Once Strauss-Kahn was safely boarded on an Air France flight to Paris, however, this FSB report says he made a ‘fatal mistake’ by calling the hotel from a phone on the plane and asking them to forwarded the cell-phone he had been told to leave behind to his French residence, after which US agents were able to track and apprehend him.  

Within the past fortnight, this report continues, Strauss-Kahn reached out to his close friend and top Egyptian banker Mahmoud Abdel Salam Omar to retrieve from the US the evidence given to him by the CIA. Omar, however, and exactly like Strauss-Kahn before him, was charged yesterday by the US with a sex crime against a luxury hotel maid, a charge the FSB labels as ‘beyond belief’ due to Omar being 74-years-old and a devout Muslim.

In an astounding move puzzling many in Moscow, Putin after reading this secret FSB report today ordered posted to the Kremlin’s official website a defense of Strauss-Khan becoming the first world leader to state that the former IMF chief was a victim of a US conspiracy. Putin further stated, “It’s hard for me to evaluate the hidden political motives but I cannot believe that it looks the way it was initially introduced. It doesn’t sit right in my head.”

Interesting to note about all of these events is that one of the United States top Congressman, and 2012 Presidential candidate, Ron Paul [photo bottom left] has long stated his belief that the US government has lied about its gold reserves held at Fort Knox.  So concerned had Congressman Paul become about the US government and the Federal Reserve hiding the truth about American gold reserves he put forward a bill in late 2010 to force an audit of them, but which was subsequently defeated by Obama regime forces.  

When directly asked by reporters if he believed there was no gold in Fort Knox or the Federal Reserve, Congressman Paul gave the incredible reply, “I think it is a possibility.”

Also interesting to note is that barely 3 days after the arrest of Strauss-Kahn, Congressman Paul made a new call for the US to sell its gold reserves by stating, “Given the high price it is now, and the tremendous debt problem we now have, by all means, sell at the peak.”

Bizarre reports emanating from the US for years, however, suggest there is no gold to sell, and as we can read as posted in 2009 on the ViewZone.Com news site:

“In October of 2009 the Chinese received a shipment of gold bars. Gold is regularly exchanges between countries to pay debts and to settle the so-called balance of trade. Most gold is exchanged and stored in vaults under the supervision of a special organization based in London, the London Bullion Market Association (or LBMA). When the shipment was received, the Chinese government asked that special tests be performed to guarantee the purity and weight of the gold bars. In this test, four small holed are drilled into the gold bars and the metal is then analyzed.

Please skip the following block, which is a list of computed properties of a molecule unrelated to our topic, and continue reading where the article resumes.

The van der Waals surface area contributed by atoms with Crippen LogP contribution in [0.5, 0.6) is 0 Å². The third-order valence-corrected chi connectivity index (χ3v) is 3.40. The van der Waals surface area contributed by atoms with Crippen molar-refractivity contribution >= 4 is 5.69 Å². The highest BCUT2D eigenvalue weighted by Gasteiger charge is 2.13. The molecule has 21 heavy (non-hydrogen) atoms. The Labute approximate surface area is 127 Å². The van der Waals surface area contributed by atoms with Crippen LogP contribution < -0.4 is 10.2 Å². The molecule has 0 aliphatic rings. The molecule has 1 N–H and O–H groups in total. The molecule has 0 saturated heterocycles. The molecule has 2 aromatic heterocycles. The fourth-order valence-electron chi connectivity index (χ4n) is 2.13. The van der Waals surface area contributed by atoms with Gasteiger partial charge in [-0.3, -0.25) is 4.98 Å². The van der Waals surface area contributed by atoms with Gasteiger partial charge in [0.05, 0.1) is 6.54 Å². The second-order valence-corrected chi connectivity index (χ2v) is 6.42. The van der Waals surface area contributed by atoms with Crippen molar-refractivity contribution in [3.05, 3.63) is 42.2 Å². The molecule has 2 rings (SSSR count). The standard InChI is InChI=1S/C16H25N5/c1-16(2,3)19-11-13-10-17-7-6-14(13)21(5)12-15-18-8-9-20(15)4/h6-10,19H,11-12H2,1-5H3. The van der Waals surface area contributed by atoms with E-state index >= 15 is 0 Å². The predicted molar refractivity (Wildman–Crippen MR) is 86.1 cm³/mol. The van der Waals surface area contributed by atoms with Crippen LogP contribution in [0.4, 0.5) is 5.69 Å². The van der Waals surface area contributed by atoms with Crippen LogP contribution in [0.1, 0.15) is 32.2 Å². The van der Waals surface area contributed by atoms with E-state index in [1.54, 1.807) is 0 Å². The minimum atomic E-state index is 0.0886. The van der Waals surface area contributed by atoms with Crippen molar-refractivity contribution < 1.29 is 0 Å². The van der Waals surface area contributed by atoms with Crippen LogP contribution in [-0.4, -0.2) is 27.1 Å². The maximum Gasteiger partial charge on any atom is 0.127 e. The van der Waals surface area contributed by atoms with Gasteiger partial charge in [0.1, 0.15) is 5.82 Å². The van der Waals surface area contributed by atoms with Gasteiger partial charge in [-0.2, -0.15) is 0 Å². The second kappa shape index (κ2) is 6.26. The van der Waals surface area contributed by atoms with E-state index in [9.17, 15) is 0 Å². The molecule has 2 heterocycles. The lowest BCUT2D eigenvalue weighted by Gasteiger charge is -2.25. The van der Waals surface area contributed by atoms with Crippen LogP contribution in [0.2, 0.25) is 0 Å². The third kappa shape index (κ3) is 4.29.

Officials were shocked to learn that the bars were fake. They contained cores of tungsten with only a outer coating of real gold. What’s more, these gold bars, containing serial numbers for tracking, originated in the US and had been stored in Fort Knox for years. There were reportedly between 5,600 to 5,700 bars, weighing 400 oz. each, in the shipment!”

To the final fate of Strauss-Kahn it is not in our knowing, but new reports coming from the United States show his determination not to go down without a fight as he has hired what is described as a ‘crack team’ of former CIA spies, private investigators and media advisers to defend him.

To the practical effects on the global economy should it be proved that the US, indeed, has been lying about its gold reserves, Russia’s Central Bank yesterday ordered the interest rate raised from 0.25 to 3.5 percent and Putin ordered the export ban on wheat and grain crops lifted by July 1st in a move designed to fill the Motherlands coffers with money that normally would have flowed to the US.

The American peoples ability to know the truth of these things, and as always, has been shouted out by their propaganda media organs leaving them in danger of not being prepared for the horrific economic collapse of their nation now believed will much sooner than later.    

source:http://beforeitsnews.com

IMF: Names keep on rolling in

Monday, May 30, 2011 –
 by Staff Report from the Daily Bell
 

Christine Lagarde

Why Christine Lagarde should never be head of the IMF … Christine Lagarde is in poll position. Having put her name forward last week, the silver-haired French finance minister may well become the new managing director of the International Monetary Fund (IMF). Lagarde has, with a depressing inevitability, secured the backing of most European countries. The UK was among the first to endorse her. There are rumours the mighty US could soon throw its weight behind Lagarde – making her bid a fait accompli. Europe seems determined to retain its prerogative of appointing the boss of the world’s most important financial watchdog. Throughout the IMF’s 65-year history, all 11 bosses have been from Western Europe. In return for allowing this stitch-up, America has traditionally provided the IMF deputy, while securing the top spot at the World Bank. – UK Telegraph